This is my “person who is ignorant of modern music” attempt to describe what I think would be cool, so it may be useless to you.

          • Alexander

            So, “something cool.” Got it. :)

            Ok, thinking on my feet, fat synth with clear melody rather than fuzzy padding, smooth horn backings over a light sparse rythm. You’re primarily taking a philosophical stance, so ethereal in parts without sinking into stereotype, and a pinch of surprise because, well, it’s you.

            I’ve got a couple of hours free tomorrow (Aussie time), so I’ll see what comes out. I’ve got an idea that shouldn’t take too long. Where should I send the result? (I’ll make something short, so around the minute mark, which should be about 2Mb-ish)

          • Alexander

            Btw, for a taster of something ancient (stuff I made over 10 years ago), try this link with “Duneish” and “Bekk” as examples closer to pods and jingles ;


  • Minus

    Good suggestions so far. Mine would be to emphasize preparation. Spontaneous, off-the-top-of-the-head discussions of current events are just waste of our time.

    I’d suggest that you avoid interviewing other podcasters. Also avoid authors who are promoting their books unless they are really willing to talk about what is in the book rather than tossing out teasers to tempt us into buying the book.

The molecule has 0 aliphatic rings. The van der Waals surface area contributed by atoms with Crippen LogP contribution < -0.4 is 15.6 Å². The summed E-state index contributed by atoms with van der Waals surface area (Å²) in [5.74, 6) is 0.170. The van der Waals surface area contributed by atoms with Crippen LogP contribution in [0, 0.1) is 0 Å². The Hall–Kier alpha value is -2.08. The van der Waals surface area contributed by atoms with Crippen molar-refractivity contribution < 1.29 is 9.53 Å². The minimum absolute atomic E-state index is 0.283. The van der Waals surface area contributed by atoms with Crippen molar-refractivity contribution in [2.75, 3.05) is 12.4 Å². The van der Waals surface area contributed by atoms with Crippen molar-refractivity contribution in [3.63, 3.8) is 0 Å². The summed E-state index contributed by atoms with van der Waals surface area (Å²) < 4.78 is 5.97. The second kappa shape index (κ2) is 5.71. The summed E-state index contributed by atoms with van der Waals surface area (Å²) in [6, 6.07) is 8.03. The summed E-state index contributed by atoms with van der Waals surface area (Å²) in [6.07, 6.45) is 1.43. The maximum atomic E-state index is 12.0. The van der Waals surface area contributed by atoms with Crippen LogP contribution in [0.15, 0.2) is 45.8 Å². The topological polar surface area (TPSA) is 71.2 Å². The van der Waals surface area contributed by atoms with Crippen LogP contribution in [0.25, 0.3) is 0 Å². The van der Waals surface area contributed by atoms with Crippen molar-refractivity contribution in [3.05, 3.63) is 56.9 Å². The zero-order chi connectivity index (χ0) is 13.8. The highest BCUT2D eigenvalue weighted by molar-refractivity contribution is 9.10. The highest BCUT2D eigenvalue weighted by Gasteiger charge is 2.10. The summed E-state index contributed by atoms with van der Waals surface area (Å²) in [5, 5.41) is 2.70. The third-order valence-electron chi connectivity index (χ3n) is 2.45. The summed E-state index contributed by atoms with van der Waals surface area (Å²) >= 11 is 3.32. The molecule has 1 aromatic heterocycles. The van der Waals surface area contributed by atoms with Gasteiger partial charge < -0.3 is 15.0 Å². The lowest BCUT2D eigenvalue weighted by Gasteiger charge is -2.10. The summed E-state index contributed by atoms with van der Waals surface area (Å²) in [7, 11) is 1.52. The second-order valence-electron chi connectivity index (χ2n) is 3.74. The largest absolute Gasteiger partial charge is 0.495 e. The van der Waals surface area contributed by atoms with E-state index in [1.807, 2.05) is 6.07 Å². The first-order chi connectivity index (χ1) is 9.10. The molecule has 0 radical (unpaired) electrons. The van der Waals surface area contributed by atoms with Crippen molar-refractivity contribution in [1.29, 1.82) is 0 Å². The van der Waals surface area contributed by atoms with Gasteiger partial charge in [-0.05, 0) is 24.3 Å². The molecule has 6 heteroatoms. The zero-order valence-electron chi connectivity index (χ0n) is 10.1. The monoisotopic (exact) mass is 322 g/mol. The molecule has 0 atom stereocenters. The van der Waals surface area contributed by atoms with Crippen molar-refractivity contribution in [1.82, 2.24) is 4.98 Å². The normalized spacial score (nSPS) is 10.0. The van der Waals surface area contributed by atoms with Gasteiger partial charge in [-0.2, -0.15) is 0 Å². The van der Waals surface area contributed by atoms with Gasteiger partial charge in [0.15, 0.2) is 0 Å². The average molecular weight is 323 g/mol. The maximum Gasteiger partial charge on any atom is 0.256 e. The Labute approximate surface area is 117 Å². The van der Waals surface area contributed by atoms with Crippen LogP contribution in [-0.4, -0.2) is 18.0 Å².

And humor is fine, but very difficult, few do it well. Irreligiosophy was the only podcast I’ve ever heard that was really funny (well, that and the Bible Geek). Also, on the same subject, puns are not funny and should be avoided at all costs.

    Please make your show available as downloadable MP3 (many of us hate ITunes).

    Follow these simple rules and you should be fine.

    Seriously, I think you will be terrific; I can’t wait to hear the show.

  • derrickbillings

    Not a distribution tip, but just in general. The Ask An Atheist show up in Washington has said several time to create two or three podcasts when you start and just don’t even expect to distribute them. Accept that they’ll suck, and allow yourself the luxury of learning what works and what doesn’t without having to worry about whether you’ll be getting subscribers or not.

  • Andrés Ruiz

    Podcasts I listen to daily:

    The Philosopher’s Zone (

    Philosophy Bites


    And Rationally Speaking.

    Definitely make sure to have an RSS feed for your podcast, that’s how Android Podcast apps allow me to subscribe to them and feed them to me whenever a new one becomes available.


    I prefer conversational podcasts. Luke’s Conversations from the Pale Blue Dot was my favorite; though Philosophy Bites edits down a lot of the content into bite-sized form (obviously) which can itself be a good thing for those looking for quick food for thought for the day.

  • Andrés Ruiz

    Also, a quick aside:

    Just don’t let it become a circle jerk. I loved Luke’s podcast because he’d have apologists and Christian Philosophers on the podcast and he’d have a conversation with them.

    If you’re only interested in interviewing people you agree with then I’m not much interested in listening. If you’re able to get people all over the spectrum the better the podcast will be.